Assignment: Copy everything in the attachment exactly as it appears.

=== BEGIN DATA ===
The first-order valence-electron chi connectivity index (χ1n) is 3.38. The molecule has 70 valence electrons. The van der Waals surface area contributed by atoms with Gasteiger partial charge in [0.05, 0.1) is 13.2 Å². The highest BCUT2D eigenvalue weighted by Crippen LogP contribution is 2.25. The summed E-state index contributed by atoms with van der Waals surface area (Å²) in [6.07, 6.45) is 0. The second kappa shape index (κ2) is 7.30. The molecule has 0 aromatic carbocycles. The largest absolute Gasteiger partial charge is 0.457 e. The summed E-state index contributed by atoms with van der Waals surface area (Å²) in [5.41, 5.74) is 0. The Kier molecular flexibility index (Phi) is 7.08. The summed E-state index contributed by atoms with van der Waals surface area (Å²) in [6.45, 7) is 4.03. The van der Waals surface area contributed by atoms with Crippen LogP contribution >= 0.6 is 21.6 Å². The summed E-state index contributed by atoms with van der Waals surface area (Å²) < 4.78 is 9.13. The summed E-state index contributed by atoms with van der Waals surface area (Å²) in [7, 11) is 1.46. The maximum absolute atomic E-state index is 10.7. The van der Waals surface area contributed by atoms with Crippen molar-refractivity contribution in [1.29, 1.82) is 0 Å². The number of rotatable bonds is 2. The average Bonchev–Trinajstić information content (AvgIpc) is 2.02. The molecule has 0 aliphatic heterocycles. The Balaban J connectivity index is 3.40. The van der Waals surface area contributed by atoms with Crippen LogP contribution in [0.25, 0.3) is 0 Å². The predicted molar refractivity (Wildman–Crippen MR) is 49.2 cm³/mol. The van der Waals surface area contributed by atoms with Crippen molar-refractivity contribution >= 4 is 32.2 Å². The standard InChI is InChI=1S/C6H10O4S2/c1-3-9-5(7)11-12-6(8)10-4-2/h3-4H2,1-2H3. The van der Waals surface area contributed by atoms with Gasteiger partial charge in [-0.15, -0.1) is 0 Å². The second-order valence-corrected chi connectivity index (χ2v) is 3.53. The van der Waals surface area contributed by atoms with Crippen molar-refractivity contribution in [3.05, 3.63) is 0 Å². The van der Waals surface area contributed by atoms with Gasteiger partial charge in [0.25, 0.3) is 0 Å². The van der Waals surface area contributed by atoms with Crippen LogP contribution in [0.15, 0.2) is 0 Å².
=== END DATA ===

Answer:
The first-order valence-electron chi connectivity index (χ1n) is 3.38. The molecule has 70 valence electrons. The van der Waals surface area contributed by atoms with Gasteiger partial charge in [0.05, 0.1) is 13.2 Å². The highest BCUT2D eigenvalue weighted by Crippen LogP contribution is 2.25. The summed E-state index contributed by atoms with van der Waals surface area (Å²) in [6.07, 6.45) is 0. The second kappa shape index (κ2) is 7.30. The molecule has 0 aromatic carbocycles. The largest absolute Gasteiger partial charge is 0.457 e. The summed E-state index contributed by atoms with van der Waals surface area (Å²) in [5.41, 5.74) is 0. The Kier molecular flexibility index (Phi) is 7.08. The summed E-state index contributed by atoms with van der Waals surface area (Å²) in [6.45, 7) is 4.03. The van der Waals surface area contributed by atoms with Crippen LogP contribution >= 0.6 is 21.6 Å². The summed E-state index contributed by atoms with van der Waals surface area (Å²) < 4.78 is 9.13. The summed E-state index contributed by atoms with van der Waals surface area (Å²) in [7, 11) is 1.46. The maximum absolute atomic E-state index is 10.7. The van der Waals surface area contributed by atoms with Crippen molar-refractivity contribution in [1.29, 1.82) is 0 Å². The number of rotatable bonds is 2. The average Bonchev–Trinajstić information content (AvgIpc) is 2.02. The molecule has 0 aliphatic heterocycles. The Balaban J connectivity index is 3.40. The van der Waals surface area contributed by atoms with Crippen LogP contribution in [0.25, 0.3) is 0 Å². The predicted molar refractivity (Wildman–Crippen MR) is 49.2 cm³/mol. The van der Waals surface area contributed by atoms with Crippen molar-refractivity contribution >= 4 is 32.2 Å². The standard InChI is InChI=1S/C6H10O4S2/c1-3-9-5(7)11-12-6(8)10-4-2/h3-4H2,1-2H3. The van der Waals surface area contributed by atoms with Gasteiger partial charge in [-0.15, -0.1) is 0 Å². The second-order valence-corrected chi connectivity index (χ2v) is 3.53. The van der Waals surface area contributed by atoms with Crippen molar-refractivity contribution in [3.05, 3.63) is 0 Å². The van der Waals surface area contributed by atoms with Gasteiger partial charge in [0.25, 0.3) is 0 Å². The van der Waals surface area contributed by atoms with Crippen LogP contribution in [0.15, 0.2) is 0 Å².